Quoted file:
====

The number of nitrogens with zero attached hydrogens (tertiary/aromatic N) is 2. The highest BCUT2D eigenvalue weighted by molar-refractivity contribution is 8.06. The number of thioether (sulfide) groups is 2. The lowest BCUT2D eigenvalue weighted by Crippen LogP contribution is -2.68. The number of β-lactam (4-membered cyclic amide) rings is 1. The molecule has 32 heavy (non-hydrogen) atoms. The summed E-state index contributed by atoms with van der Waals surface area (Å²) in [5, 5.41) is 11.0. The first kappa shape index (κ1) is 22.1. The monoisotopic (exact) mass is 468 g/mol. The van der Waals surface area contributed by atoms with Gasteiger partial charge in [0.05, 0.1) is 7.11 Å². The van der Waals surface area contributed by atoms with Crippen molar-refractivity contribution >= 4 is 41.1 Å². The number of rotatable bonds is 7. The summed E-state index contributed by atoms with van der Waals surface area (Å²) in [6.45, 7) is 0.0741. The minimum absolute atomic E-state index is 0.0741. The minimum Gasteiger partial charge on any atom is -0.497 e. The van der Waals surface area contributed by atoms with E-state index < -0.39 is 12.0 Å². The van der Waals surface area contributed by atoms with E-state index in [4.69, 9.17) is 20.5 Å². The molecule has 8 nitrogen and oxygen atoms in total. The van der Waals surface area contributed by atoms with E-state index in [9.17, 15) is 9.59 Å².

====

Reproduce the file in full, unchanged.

The number of nitrogens with zero attached hydrogens (tertiary/aromatic N) is 2. The highest BCUT2D eigenvalue weighted by molar-refractivity contribution is 8.06. The number of thioether (sulfide) groups is 2. The lowest BCUT2D eigenvalue weighted by Crippen LogP contribution is -2.68. The number of β-lactam (4-membered cyclic amide) rings is 1. The molecule has 32 heavy (non-hydrogen) atoms. The summed E-state index contributed by atoms with van der Waals surface area (Å²) in [5, 5.41) is 11.0. The first kappa shape index (κ1) is 22.1. The monoisotopic (exact) mass is 468 g/mol. The van der Waals surface area contributed by atoms with Gasteiger partial charge in [0.05, 0.1) is 7.11 Å². The van der Waals surface area contributed by atoms with Crippen molar-refractivity contribution >= 4 is 41.1 Å². The number of rotatable bonds is 7. The summed E-state index contributed by atoms with van der Waals surface area (Å²) in [6.45, 7) is 0.0741. The minimum absolute atomic E-state index is 0.0741. The minimum Gasteiger partial charge on any atom is -0.497 e. The van der Waals surface area contributed by atoms with E-state index < -0.39 is 12.0 Å². The van der Waals surface area contributed by atoms with E-state index in [4.69, 9.17) is 20.5 Å². The molecule has 8 nitrogen and oxygen atoms in total. The van der Waals surface area contributed by atoms with E-state index in [9.17, 15) is 9.59 Å².